The overall aim of this proposal is to establish Einstein-PETAL under the Albert Einstein College of Medicine as a Clinical Center in the PETAL Network.
The specific aims of Einstein-PETAL are: 1) To optimize the identification and recruitment of a diverse population of patients into PETAL trials by building upon the expertise and established collaboration between critical care and emergency medicine. 2) To facilitate the efficiency and operation of the PETAL Network by leveraging the local and national infrastructure, resources, and expertise of the sites and PIs, including the US Critical Illness an Injuries Trials Group, the CTSA supported Einstein- Montefiore Institute of Clinical and Translational Research (ICTR) with its multiple cores including the Einstein-Montefiore ICTR Clinical Research Informatics Core (RIC), and the electronic medical records at each site. 3) To propose for PETAL two significant clinical trials (Checklist for Lung Injury Prevention (CLIP) and Lung Injury Prevention Study Aspirin II (LIPS-A II)) aimed at the prevention of ARDS and mortality in patients at high risk for ARDS. To achieve these objectives, we have assembled institutions in New York City with outstanding clinical and academic critical care and emergency medicine delivery systems. These sites include the Montefiore Medical Center and its satellite site, the Mount Sinai Medical Center. Together these sites in Manhattan and the Bronx represent 126 adult medical and surgical intensive care unit beds that admitted 6,873 patients in 2012, a busy critical care consultative / rapid response team that sees over 6,619 patients a year, and one of the busiest EDs in the country with over 350,000 adult visits a year. The critical care and emergency medicine services are supplemented by strong institutional research infrastructure and support. The deliverables will include: participation of the PI and co-PI, with their expertise in ARDS prevention and emergency research, on the PETAL steering committees, a commitment to enroll 40 patients a year for the 5 1/2 years of enrollment into PETAL trials, and to implement high quality and timely study procedures and data and sample collection, as per our objectives above.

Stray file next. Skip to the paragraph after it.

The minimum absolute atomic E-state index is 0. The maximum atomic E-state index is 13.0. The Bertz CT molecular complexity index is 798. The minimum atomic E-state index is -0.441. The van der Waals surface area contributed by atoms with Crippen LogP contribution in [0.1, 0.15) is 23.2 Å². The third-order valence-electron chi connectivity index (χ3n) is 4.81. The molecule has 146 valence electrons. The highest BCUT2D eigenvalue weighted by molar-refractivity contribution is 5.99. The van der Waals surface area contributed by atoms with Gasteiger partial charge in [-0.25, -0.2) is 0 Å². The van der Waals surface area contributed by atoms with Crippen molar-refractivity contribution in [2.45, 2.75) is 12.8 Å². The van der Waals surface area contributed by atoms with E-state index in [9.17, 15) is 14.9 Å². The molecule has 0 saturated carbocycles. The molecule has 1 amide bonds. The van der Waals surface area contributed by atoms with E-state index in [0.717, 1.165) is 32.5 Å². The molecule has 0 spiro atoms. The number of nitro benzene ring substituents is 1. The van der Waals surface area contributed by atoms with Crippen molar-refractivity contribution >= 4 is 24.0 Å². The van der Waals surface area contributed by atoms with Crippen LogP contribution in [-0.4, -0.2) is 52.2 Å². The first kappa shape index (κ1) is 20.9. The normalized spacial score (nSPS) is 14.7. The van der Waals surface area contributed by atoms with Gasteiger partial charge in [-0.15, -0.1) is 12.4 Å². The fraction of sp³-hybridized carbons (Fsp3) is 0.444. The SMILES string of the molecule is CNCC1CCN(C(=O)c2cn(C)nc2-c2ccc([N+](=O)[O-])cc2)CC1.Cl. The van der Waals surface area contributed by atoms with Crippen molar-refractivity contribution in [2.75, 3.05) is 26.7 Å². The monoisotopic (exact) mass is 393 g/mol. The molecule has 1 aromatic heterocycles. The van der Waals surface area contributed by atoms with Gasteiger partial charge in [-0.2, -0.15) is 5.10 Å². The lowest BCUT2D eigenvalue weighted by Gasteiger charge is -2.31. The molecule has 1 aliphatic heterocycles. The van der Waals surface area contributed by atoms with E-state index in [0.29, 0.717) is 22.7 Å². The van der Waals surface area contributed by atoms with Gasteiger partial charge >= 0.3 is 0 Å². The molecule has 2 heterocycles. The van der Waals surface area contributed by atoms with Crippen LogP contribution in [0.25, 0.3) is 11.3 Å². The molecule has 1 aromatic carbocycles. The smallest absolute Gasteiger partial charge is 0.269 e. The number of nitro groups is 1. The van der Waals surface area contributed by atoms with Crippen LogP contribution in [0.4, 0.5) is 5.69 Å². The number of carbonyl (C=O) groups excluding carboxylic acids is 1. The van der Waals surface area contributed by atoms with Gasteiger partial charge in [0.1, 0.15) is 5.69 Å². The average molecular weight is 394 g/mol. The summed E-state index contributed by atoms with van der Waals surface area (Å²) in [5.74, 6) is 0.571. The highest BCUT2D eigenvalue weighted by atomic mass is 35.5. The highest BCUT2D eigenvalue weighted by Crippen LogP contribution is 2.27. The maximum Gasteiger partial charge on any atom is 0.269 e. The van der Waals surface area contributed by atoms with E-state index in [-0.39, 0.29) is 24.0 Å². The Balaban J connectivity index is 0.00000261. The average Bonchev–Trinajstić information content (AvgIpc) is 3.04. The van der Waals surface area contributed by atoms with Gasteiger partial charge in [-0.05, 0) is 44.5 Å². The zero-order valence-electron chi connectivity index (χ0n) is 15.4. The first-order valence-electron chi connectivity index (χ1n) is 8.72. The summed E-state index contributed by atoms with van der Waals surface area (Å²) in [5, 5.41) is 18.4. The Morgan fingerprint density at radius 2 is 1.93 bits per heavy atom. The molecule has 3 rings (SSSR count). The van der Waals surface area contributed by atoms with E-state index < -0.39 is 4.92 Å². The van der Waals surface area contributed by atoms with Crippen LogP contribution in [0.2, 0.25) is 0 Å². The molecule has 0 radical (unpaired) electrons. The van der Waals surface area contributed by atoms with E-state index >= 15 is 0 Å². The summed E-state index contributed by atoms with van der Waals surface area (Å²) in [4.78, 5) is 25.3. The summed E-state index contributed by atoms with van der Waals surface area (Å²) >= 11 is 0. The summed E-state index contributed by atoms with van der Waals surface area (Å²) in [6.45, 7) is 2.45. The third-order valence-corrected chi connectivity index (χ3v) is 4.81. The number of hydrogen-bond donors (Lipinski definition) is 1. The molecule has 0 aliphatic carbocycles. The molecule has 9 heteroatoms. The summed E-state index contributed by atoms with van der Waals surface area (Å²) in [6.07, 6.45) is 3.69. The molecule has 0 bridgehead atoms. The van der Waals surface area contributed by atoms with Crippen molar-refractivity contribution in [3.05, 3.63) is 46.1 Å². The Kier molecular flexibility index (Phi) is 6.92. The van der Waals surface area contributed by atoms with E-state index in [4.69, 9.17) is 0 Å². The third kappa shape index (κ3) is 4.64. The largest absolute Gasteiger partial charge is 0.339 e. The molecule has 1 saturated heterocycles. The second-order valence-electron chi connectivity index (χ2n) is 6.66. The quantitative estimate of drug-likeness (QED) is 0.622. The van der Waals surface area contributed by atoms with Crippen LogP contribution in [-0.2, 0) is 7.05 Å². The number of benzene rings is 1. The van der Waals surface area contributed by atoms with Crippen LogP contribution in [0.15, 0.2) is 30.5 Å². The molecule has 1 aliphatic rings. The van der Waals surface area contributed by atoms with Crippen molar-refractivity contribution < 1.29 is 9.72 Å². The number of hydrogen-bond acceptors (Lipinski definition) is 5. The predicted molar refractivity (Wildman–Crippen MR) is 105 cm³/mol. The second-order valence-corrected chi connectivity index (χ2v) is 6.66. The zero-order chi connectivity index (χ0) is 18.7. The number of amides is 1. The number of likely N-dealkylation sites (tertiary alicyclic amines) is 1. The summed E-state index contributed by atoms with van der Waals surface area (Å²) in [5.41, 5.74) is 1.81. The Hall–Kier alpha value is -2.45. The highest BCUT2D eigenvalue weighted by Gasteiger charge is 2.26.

PETAL represents the first instrumental step towards prevention of acute organ failure that may significantly reduce both the mortality and the comorbidities associated with acute critical illness. The two proposed clinical trials, if proven effective, are cheap and readily available for rapid implementation to improve outcomes for large populations of injured patients. Einstein-PETAL is uniquely and optimally well suited to conduct PETAL trials in a diverse population of patients.